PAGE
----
300-399 Sociology, economics, government

400-499 Grammar, vocabulary

500-599 Science, mathematics

600-699 Technical, trades, business

700-799 Arts, music, sports

800-899 Poetry, short stories, plays

900-999 Histories – ancient, modern U.S.

910-919 Travel, adventure, geography

920 Collected biography

921 Individual biography

Fiction books arranged on the shelf by the author’s last name.

If you have any difficulty finding what you need we will be glad to help you.

Thomas Joseph Kelly

Thomas Joseph Kelly (1833-1908) was an Irish revolutionary and leader of the Irish Republican Brotherhood (IRB).

The Vatican Secret Archives, Rome, Italy

Archivio Vaticano Admission Card No. 182 issued to O. Fr. Vittorio E. Barriga

1930 Vatican Archives Admission Card No. 182 (front)
1930 Vatican Archives Admission Card No. 182 (back)

The Vatican Archives

The Vatican Archives was established in1612 when Pope Paul V ordered all Church records to be assembled in one place.  Located in Vatican City, it is the central archive for all acts promulgated by the Holy See.  Also located in the Vatican Archives are state papers, correspondent, papal account books, and other church documents accumulated over the centuries.  Part of the Vatican Library until the sometime in the 17th century, Pope Paul V separated the archives from the main library, which limited access to scholars and completely closed off access to the public. In 1881, Pope Leo XIII reopened the archives for research.

The Vatican is currently undergoing an in-house digitization project to make archive documents more available to researchers and to provide an extra layer of preservation for aging documents.  Over seven million images have been digitized and are now available online.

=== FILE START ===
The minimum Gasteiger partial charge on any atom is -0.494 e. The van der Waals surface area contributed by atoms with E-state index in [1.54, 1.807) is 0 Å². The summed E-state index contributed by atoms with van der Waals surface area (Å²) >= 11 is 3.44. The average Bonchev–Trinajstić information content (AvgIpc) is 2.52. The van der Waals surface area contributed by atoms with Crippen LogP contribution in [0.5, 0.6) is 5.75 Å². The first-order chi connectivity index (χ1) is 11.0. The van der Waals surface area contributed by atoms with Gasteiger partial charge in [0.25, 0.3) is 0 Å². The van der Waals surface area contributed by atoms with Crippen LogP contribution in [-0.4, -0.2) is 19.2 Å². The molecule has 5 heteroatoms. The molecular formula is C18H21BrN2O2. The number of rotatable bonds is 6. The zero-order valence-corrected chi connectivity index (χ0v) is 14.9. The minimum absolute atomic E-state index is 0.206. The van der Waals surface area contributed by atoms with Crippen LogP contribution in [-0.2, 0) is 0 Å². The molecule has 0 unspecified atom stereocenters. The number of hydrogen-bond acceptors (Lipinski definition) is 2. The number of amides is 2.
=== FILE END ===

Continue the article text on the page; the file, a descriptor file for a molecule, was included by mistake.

The Vatican Archives (no known copyright restrictions)




Tessera di ammissione n. 182 rilasciata al O. Fr. Vittorio E. Barriga il 14 Febbraio 1930 (Admission card n. 182 issued to O. Fr. Vittorio E. Barriga on 14 February 1930)

Vale per entrare in Vaticano dal Portone di Bronzo a dalia porta presso Sant’Anna nei Giorni Comuni d’apertura dell’Archivio (Allows entrance to the Vatican from the Bronze Door to the door at Sant’Anna during open days of the Archive)


Per la validate occorre la fotografia, la firma del titolare e il bollo a data dell’Archivio. (Needs photograph, the holder’s signature and Archive date stamp to be validated.)

Firma del titolare (Signature of Holder)

Validita mesi (Months valid)

Scade il 14 Luglio 1930 (Expires on July 14, 1930)